A May 18 letter writer raised interesting issues regarding the National Defense Authorization Act, however, he conflated two distinct legal principles - the 6th Amendment and the writ of habeas corpus.
The 6th Amendment (adopted several years after the Constitution) has a principal purpose of guaranteeing those accused of crimes certain trial rights, so that any conviction is obtained by a fair process. Among the most important are the right to a public jury trial and the assistance of counsel.
On the other hand, recognition of habeas corpus derives from Article One, Section 9, of the Constitution. Its purpose is to provide a legal means for someone to challenge the government's (federal, state or local) authority to hold someone in custody or the conditions of a person's custody. It does not provide a right to a jury trial or the assistance of counsel in seeking "The Great Writ." In fact, most habeas corpus petitions are filed by prisoners pro se, reviewed only by a judge privately.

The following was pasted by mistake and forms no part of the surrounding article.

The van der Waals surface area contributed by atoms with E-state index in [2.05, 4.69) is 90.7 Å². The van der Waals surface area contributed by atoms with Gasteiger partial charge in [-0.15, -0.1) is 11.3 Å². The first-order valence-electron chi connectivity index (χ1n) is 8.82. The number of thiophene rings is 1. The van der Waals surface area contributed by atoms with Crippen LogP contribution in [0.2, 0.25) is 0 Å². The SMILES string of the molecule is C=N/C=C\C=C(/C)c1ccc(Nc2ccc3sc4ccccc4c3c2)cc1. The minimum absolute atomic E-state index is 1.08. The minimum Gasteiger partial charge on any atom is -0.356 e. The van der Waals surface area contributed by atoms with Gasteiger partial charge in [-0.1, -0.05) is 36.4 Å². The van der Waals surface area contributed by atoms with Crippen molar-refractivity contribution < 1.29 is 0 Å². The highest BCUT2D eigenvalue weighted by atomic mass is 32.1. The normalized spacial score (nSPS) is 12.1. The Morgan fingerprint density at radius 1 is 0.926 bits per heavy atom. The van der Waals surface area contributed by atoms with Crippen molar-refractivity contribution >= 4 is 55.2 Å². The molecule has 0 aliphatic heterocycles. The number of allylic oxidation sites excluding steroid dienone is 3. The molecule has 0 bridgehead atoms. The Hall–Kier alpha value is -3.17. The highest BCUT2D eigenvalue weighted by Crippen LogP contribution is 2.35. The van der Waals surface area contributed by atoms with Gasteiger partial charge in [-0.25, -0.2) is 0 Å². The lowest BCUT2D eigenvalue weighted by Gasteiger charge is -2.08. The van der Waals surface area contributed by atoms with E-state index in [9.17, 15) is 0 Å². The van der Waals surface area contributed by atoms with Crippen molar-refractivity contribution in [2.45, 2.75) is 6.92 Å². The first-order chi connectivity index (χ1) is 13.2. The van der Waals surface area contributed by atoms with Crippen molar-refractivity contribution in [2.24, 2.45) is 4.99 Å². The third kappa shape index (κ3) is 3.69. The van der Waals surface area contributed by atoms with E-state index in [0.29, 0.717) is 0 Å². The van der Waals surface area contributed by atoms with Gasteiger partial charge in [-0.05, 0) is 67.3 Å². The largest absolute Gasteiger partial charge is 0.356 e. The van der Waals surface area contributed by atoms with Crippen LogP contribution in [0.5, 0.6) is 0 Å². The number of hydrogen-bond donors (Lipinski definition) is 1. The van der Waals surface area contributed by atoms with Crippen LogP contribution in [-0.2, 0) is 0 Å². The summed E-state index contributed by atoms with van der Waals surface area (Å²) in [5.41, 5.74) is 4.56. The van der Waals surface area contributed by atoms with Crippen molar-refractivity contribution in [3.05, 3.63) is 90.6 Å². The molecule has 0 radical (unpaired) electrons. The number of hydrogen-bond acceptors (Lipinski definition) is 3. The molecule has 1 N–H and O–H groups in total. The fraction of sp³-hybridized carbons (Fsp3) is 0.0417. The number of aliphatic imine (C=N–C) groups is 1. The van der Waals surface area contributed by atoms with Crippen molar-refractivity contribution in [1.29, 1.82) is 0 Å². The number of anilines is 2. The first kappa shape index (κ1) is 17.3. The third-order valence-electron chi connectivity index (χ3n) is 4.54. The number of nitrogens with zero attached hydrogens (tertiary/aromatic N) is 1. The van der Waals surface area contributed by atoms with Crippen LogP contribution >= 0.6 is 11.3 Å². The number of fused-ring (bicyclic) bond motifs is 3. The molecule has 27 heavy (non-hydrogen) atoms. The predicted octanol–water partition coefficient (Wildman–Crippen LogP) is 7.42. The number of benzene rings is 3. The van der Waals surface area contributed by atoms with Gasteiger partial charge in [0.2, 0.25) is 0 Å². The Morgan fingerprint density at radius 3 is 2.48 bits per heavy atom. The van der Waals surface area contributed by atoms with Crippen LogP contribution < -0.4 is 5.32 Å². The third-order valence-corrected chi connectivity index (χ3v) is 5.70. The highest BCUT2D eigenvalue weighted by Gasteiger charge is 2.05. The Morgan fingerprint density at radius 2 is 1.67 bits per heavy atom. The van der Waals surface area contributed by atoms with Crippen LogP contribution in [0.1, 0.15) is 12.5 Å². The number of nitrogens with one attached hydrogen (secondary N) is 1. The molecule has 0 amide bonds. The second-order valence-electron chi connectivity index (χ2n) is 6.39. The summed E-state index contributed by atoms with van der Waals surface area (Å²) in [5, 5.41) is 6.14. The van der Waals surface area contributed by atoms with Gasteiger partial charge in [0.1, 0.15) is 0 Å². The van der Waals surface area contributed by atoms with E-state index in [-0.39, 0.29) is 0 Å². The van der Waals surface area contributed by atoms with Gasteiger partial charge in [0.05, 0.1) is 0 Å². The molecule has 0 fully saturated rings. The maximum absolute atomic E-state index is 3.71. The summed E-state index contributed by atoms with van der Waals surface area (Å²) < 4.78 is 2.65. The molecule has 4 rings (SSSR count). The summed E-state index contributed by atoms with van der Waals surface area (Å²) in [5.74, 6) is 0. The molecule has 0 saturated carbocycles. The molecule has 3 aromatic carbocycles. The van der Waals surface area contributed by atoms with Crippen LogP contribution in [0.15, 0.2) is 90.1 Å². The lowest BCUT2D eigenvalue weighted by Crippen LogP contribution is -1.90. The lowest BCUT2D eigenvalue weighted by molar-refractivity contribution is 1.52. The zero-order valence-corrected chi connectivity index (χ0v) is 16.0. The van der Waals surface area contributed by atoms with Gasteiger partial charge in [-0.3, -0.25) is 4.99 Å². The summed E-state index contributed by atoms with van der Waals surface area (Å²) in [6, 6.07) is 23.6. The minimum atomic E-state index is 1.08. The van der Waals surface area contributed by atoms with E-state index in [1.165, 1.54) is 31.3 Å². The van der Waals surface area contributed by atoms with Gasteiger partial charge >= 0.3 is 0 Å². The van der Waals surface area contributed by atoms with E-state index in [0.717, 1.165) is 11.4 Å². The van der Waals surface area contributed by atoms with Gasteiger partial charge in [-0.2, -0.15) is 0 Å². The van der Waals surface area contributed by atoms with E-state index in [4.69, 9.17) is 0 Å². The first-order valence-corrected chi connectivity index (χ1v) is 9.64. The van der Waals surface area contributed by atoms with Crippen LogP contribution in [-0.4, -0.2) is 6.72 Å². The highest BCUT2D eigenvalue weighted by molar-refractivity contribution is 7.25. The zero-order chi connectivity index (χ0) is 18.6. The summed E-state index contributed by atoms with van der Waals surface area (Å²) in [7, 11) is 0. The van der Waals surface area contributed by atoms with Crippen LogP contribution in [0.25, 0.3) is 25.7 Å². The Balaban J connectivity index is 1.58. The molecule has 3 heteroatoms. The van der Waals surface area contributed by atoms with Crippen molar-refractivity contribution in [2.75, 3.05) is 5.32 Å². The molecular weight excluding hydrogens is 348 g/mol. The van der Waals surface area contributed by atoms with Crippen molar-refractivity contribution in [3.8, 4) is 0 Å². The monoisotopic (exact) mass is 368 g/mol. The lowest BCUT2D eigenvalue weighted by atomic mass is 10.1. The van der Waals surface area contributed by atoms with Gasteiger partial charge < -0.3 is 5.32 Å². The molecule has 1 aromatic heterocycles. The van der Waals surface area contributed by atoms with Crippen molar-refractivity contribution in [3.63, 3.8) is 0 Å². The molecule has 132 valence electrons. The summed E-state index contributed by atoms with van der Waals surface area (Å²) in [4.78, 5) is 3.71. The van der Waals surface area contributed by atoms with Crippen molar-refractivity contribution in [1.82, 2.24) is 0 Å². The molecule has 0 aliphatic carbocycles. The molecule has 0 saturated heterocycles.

The Constitution provides that habeas corpus shall not be suspended except in "cases of rebellion or invasion." But some recent administrations have ignored this through secret renditions and some uses of Guantanamo Bay. Sadly, many Americans agree with this. While some proclaim a return to the Constitution, many seem ready to disregard it when it is inconvenient or contrary to perceived interests.